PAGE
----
Reno Oncology clinic mixes calming look with efficiency |

Reno Oncology clinic mixes calming look with efficiency

John Seelmeyer

Photo by Jeff Ross, courtesy of Reno Oncology

When Reno Oncology Consultants purchased an 11,400-square-foot building at 6130 Plumas St., the four physicians in the practice knew they wanted to create a serene environment for patients who face the stress of chemotherapy.

But they also knew they needed to create an efficient space for the 35 people who work at Reno Oncology Consultants.

The balancing act is complete, and Reno Oncology Consultants has moved from its location at 85 Kirman Ave. to the new clinic a couple of blocks from Bartley Ranch Regional Park.

Renovation of the building, which previously housed a law firm, began with extensive meetings between the clinic’s physicians — Craig Corath, M.D., Suresh Reddy, M.D., Tejvir Singh, M.D., and Aaron Bowman, M.D. — and their architect, George K. Trowbridge of Reno.

A big question before design could begin, Trowbridge says, was the flow of patients, paperwork and staff through the building.

Lorry Duncan, who works as a practice management specialist with Reno Oncology, says a cornerstone element of the architectural plan is a patient education room.

It’s large enough to serve an entire family that’s gathered to hear the treatment plan for a family member — it’s not unusual, Duncan says, for as many as a dozen family members to be present — and it provides space for computer research.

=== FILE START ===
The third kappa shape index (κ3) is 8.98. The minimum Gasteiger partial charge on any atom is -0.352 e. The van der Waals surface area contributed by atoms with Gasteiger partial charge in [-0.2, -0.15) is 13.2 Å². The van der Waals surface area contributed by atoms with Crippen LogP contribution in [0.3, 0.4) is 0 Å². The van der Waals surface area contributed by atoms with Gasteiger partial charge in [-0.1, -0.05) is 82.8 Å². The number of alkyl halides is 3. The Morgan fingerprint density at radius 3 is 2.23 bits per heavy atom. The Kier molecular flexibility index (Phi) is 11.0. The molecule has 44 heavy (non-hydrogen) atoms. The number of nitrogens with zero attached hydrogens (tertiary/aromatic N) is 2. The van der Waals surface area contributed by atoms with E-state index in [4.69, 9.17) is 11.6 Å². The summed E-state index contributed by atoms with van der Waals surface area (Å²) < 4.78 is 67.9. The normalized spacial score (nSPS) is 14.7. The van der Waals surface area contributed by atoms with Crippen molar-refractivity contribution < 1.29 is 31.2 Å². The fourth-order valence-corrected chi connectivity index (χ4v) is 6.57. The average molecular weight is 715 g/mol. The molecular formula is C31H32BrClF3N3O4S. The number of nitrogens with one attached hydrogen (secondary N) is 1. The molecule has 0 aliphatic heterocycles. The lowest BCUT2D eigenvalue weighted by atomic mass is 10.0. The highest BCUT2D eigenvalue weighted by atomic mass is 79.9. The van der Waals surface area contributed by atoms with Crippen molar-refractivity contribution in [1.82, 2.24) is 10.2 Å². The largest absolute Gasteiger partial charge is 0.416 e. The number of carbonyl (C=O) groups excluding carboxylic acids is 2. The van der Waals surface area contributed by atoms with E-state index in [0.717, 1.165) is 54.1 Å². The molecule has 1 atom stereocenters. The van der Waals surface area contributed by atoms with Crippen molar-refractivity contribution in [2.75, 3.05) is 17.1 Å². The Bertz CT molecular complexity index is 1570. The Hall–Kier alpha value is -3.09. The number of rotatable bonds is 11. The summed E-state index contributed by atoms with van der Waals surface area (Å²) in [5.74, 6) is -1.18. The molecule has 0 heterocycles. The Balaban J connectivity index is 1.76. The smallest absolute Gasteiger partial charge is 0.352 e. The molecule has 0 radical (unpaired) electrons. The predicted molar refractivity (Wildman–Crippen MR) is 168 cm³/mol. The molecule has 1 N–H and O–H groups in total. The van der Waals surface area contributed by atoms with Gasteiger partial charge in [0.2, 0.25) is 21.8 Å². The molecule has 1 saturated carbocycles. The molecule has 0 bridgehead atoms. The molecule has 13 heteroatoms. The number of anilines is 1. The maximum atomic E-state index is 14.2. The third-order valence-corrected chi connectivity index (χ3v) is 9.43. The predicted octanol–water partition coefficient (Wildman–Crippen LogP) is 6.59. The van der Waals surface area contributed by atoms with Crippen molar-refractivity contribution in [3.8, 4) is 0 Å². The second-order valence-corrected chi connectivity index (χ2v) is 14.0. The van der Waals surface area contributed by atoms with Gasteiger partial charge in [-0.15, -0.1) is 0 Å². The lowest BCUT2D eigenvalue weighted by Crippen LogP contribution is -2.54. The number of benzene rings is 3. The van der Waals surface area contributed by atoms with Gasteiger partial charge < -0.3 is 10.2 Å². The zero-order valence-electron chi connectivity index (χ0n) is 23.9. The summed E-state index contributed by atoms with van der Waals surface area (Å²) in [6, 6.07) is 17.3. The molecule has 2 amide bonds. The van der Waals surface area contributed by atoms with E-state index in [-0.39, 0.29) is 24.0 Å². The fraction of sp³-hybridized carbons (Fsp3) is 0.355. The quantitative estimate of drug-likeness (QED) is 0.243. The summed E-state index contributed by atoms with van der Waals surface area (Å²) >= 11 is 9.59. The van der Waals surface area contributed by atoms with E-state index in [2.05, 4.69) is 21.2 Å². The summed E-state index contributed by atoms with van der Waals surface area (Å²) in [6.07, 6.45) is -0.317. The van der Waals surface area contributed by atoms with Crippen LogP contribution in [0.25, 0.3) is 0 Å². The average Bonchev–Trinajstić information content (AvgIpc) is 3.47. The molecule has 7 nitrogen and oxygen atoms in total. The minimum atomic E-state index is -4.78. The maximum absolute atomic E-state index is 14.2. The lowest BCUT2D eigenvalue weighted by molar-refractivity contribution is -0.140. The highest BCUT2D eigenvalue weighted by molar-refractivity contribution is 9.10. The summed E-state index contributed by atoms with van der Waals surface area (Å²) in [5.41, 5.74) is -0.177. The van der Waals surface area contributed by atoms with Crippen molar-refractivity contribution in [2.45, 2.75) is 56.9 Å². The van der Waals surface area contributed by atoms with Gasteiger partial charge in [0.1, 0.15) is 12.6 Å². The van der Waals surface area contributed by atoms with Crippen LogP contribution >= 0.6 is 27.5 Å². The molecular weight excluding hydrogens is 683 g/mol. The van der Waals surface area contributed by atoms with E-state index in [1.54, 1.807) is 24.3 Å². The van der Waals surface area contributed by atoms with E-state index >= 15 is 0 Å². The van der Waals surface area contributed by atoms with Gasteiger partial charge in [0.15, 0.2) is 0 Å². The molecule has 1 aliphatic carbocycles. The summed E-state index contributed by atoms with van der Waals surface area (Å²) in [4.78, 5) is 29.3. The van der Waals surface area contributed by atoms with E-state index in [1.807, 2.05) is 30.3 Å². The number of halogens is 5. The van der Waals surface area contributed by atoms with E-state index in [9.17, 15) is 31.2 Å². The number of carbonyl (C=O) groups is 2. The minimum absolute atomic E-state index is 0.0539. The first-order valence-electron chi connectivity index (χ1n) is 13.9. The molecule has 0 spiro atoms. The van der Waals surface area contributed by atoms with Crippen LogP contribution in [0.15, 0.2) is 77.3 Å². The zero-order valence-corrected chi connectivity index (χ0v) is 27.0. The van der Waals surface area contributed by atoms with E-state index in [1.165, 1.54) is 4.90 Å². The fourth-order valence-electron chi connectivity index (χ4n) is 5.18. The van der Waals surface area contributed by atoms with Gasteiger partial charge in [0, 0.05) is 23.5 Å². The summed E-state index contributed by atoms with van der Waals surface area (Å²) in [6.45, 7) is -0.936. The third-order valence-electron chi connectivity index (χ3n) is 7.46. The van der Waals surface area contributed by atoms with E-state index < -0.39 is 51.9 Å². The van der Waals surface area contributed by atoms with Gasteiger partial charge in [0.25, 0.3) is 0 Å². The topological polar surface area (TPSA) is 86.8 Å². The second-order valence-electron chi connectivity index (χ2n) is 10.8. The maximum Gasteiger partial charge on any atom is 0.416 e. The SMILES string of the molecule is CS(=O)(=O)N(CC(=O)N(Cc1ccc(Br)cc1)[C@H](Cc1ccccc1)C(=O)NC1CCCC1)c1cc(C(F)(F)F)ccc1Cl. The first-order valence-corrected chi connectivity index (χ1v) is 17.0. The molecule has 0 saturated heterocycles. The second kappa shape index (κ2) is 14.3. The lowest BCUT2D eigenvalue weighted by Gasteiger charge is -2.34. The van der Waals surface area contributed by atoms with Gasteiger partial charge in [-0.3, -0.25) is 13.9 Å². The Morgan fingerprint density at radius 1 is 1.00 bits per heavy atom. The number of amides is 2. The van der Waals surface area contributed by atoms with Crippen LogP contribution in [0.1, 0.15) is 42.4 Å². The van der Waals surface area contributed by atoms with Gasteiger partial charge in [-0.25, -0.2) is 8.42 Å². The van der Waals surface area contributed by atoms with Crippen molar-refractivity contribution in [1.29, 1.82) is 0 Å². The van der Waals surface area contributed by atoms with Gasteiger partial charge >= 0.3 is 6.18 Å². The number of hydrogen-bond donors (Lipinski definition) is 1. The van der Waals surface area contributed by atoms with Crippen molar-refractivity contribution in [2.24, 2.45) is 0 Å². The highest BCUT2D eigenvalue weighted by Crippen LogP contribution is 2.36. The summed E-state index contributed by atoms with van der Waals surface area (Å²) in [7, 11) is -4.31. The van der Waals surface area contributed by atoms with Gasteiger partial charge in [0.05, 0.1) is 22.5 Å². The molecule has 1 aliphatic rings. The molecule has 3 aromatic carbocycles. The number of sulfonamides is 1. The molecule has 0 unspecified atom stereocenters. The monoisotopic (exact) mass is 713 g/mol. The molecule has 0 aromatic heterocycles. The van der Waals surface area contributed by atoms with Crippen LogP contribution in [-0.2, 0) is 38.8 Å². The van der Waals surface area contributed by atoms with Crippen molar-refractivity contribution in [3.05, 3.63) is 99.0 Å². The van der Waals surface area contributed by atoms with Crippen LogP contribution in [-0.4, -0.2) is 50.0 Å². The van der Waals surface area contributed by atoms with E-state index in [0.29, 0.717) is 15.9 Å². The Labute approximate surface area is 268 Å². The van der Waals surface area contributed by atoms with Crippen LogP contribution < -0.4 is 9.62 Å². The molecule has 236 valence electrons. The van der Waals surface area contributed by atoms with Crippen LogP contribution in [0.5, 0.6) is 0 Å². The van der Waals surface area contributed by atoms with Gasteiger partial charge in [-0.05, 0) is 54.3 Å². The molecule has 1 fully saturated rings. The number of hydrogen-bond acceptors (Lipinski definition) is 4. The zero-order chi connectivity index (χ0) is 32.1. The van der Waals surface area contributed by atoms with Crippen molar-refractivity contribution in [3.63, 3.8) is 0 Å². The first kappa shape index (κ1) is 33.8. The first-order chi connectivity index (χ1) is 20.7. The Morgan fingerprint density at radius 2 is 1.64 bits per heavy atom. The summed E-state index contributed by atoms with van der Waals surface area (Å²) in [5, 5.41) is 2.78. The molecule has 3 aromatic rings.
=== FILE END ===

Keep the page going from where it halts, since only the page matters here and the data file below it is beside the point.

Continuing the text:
A bullpen area in the center of the clinic serves as the nerve center for its staff.

The building also includes 15 examination rooms, physician and staff offices and an infusion room in which patients receive chemotherapy treatments.

The infusion room and the lobby area got particular attention from interior designer Marie Wikoff of Reno, a specialist in medical spaces.

In the lobby, Wikoff sought a soft, relaxing and calming space — something like the feel of a boutique spa. She used colors such as sage and aqua along with a combination of walnut and maple woods.

In the infusion room, Wikoff again sought a calming atmosphere, but she also used acrylic panels with grass-like patterns and a sculpted shape in the ceiling to create some interest for patients who spend lengthy times in the room.

Tico Construction Inc. of Reno handled the renovation work.